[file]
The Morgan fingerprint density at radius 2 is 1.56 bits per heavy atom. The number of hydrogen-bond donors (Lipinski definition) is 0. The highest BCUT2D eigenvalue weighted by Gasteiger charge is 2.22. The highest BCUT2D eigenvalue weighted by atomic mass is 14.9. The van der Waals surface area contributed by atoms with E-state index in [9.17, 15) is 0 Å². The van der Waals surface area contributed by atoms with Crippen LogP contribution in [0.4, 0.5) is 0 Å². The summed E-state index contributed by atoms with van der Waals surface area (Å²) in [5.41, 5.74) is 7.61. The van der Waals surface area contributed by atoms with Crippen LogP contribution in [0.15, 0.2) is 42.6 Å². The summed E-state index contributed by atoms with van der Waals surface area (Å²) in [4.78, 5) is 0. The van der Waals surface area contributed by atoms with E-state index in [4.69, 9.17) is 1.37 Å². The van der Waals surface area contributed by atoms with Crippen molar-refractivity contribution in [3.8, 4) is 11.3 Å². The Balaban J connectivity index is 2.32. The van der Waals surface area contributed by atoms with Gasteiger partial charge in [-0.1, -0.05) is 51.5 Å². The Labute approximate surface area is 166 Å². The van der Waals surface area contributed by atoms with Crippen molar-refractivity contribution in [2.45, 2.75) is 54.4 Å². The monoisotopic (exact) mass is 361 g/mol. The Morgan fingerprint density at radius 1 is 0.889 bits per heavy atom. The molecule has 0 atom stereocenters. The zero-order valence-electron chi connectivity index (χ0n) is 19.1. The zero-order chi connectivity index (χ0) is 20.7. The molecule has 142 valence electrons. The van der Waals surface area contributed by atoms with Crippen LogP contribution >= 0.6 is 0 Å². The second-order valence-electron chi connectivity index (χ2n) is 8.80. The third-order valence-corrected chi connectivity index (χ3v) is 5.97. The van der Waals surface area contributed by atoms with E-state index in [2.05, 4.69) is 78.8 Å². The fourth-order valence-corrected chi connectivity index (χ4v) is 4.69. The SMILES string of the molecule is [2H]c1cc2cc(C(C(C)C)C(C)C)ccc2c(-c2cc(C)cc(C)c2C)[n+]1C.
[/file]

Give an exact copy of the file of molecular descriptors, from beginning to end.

The Morgan fingerprint density at radius 2 is 1.56 bits per heavy atom. The number of hydrogen-bond donors (Lipinski definition) is 0. The highest BCUT2D eigenvalue weighted by Gasteiger charge is 2.22. The highest BCUT2D eigenvalue weighted by atomic mass is 14.9. The van der Waals surface area contributed by atoms with E-state index in [9.17, 15) is 0 Å². The van der Waals surface area contributed by atoms with Crippen LogP contribution in [0.4, 0.5) is 0 Å². The summed E-state index contributed by atoms with van der Waals surface area (Å²) in [5.41, 5.74) is 7.61. The van der Waals surface area contributed by atoms with Crippen LogP contribution in [0.15, 0.2) is 42.6 Å². The summed E-state index contributed by atoms with van der Waals surface area (Å²) in [4.78, 5) is 0. The van der Waals surface area contributed by atoms with E-state index in [4.69, 9.17) is 1.37 Å². The van der Waals surface area contributed by atoms with Crippen molar-refractivity contribution in [3.8, 4) is 11.3 Å². The Balaban J connectivity index is 2.32. The van der Waals surface area contributed by atoms with Gasteiger partial charge in [-0.1, -0.05) is 51.5 Å². The Labute approximate surface area is 166 Å². The van der Waals surface area contributed by atoms with Crippen molar-refractivity contribution in [2.45, 2.75) is 54.4 Å². The monoisotopic (exact) mass is 361 g/mol. The Morgan fingerprint density at radius 1 is 0.889 bits per heavy atom. The molecule has 0 atom stereocenters. The zero-order valence-electron chi connectivity index (χ0n) is 19.1. The zero-order chi connectivity index (χ0) is 20.7. The molecule has 142 valence electrons. The van der Waals surface area contributed by atoms with Crippen LogP contribution >= 0.6 is 0 Å². The second-order valence-electron chi connectivity index (χ2n) is 8.80. The third-order valence-corrected chi connectivity index (χ3v) is 5.97. The van der Waals surface area contributed by atoms with E-state index in [2.05, 4.69) is 78.8 Å². The fourth-order valence-corrected chi connectivity index (χ4v) is 4.69. The SMILES string of the molecule is [2H]c1cc2cc(C(C(C)C)C(C)C)ccc2c(-c2cc(C)cc(C)c2C)[n+]1C.